So, what can we expect? First of all, bad news: no improved GPS navigation from iNavFlight yet. iNavFlight is not ready and looks like it’s too big to fit all targets, specially F1 processors. So, we will have to wait a while for it. In the meantime, iNavFlight 1.0 RC4 is ready for testing. And it is very promissing. I’ve been able to do only a few test flights on it before winter, but results were very nice.

In Cleanflight 1.12.0 we can expect few quite important new features:

  1. Looptime sync to gyro readouts. This is something that Betaflight users knows very well. No more looptime as we know it. Control loop processes data as soon as it have it from gyros. Approximately every 1000us, since gyro updates with 1kHz frequency. But, that does not mean that we all will be using looptime of 1000. Not all hardware targets with features like GPS have enough computing performance to handle that. This is why CLI command gyro_sync_denom has been introduced. It tells CF every which gyro update control loop should be executed. Value of 1 results of looptime around 1000us, value of 2 give looptime of 2000us and so on. Important note: by default gyro sync is disabled and CLI set gyro_sync=ON command has to be executed to enable it.
  2. Improved task scheduler. Task scheduler in revious versions of Cleanflight was rather simple. This new implementation will allow for better processing of pheripherials like GPS. Users probably will not see much (if any) difference, but this is required for future features like better GPS navigation,

In addition to that: faster computations and better gyro filtering, bugfixes, documentation updates (to which I contributed too) and smaller improvements. See release notes for full list.

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Cleanflight software low pass filters

Back in version 1.9, Cleanflight introduced new software low pass filters for gyro readouts, P term and D term of PID controller. They are designed to smooth control loop output and filter gyro inputs from undesired high frequency noise. Unfortunately, Cleanflight documentation was not yet updated and says very little about them. Here are few things that I was able to find out about them.

gyro_cut_hz

This low pass filter (LPF) is a software filter for gyroscope readouts. Most probably the less useful from software LPF filters in Cleanflight. Why? It duplicates (sits on top) of hardware gyro_lpf LPF filter build into MPU6050 or other gyroscope used in flight controller. The only advantage of gyro_cut_hz is a possibility to set any frequency while gyro_lpf accepts only limited set of frequencies. Can be left at 0 (disabled) unless there is a good reason to use it.

To enable it and set cutoff frequency to, for example, 64Hz, enter CLI mode and type:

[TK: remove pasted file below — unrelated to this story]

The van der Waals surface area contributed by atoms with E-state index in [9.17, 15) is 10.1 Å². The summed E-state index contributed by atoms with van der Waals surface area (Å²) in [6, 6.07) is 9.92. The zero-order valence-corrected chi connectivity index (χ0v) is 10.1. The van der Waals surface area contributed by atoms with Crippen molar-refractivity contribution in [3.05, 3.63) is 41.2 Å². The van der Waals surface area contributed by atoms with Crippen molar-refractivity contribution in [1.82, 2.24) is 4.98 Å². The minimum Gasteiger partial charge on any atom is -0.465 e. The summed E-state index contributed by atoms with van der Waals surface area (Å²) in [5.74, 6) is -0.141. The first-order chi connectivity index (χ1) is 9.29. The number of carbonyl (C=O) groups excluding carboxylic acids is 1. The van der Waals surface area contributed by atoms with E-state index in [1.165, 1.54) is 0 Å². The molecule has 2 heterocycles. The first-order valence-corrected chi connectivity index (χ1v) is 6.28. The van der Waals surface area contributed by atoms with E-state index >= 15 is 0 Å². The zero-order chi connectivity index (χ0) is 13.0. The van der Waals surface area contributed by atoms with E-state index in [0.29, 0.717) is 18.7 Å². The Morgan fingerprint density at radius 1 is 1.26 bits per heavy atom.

set gyro_cut_hz=64
save

pterm_cut_hz

This LPF is slightly more useful than gyro_cut_hz since P term of PID controller depends on both gyro readout (filtered by hardware gyro_lpf) and user input. So, in some cases P term frequency can be higher than gyro trace. On the other hand, frequency change is so small, that gain from using pterm_cut_hz is minimal. Setting it below gyro_lpf or gyro_cut_hz will make PID control loop react slower than expected and decrease flight performance. Can be left at 0 (disabled) unless there is a good reason to use it.

To enable it and set cutoff frequency to, for example, 32Hz, enter CLI mode and type:

set pterm_cut_hz=64
save

dterm_cut_hz

Finally something useful! D term of PID controller, since it is trying to look into a future, can be a source of huge noise and vibrations. After all, looking into a future is always a tricky business. This is why D term and change with totally different frequency than gyro input and there is a very good reason to limit D term change. Too see how excess D noise can affect gyro traces take a look at my Blackbox tutorial.

Limit how much? I have no idea, since it all depends on a machine PID controller is trying to stabilize. Betaflight (Cleanflight fork aiming at 250 and smaller racers) sets it at 42Hz. My personal experience with big and prone to vibration Reptile 500 frame ended at dterm_cut_hz at 14Hz. Rule of thumb is: smaller and more rigid frames allows for higher D term cutoff frequency and 42Hz is a good place to start. Bigger frames might require lower cutoff frequency and 10Hz is lower boundary. On the other hand, I was using dterm_cut_hz at 16Hz on a 250 quad and was happy with results.

To enable it and set cutoff frequency to, for example, 16Hz, enter CLI mode and type:

set dterm_cut_hz=64
save

This entry is outdated, please refer to June 2016 update

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Detecting Cleanflight PID tuning issues with Blackbox: not enough P

This is third part of Cleanflight PID tuning tutorial with Blackbox. Previously I’ve showed examples of:

This time it is time for something slightly different: not enough P gain. Usually this problem can be identified without any log analysis. Symptoms are quite visible: multirotor is sluggish during maneuvers, has a tendency to change attitude on its own, constant course corrections are required. In worse cases, it is unflyable. But how does it look like on Blackbox logs.

First of all, symptoms are not so clearly visible. There are no huge oscillations for example. Zoomed out log might event look good on a first glance. For example like this:

blackbox pid tuning not enough P overview

Continue reading “Detecting Cleanflight PID tuning issues with Blackbox: not enough P” »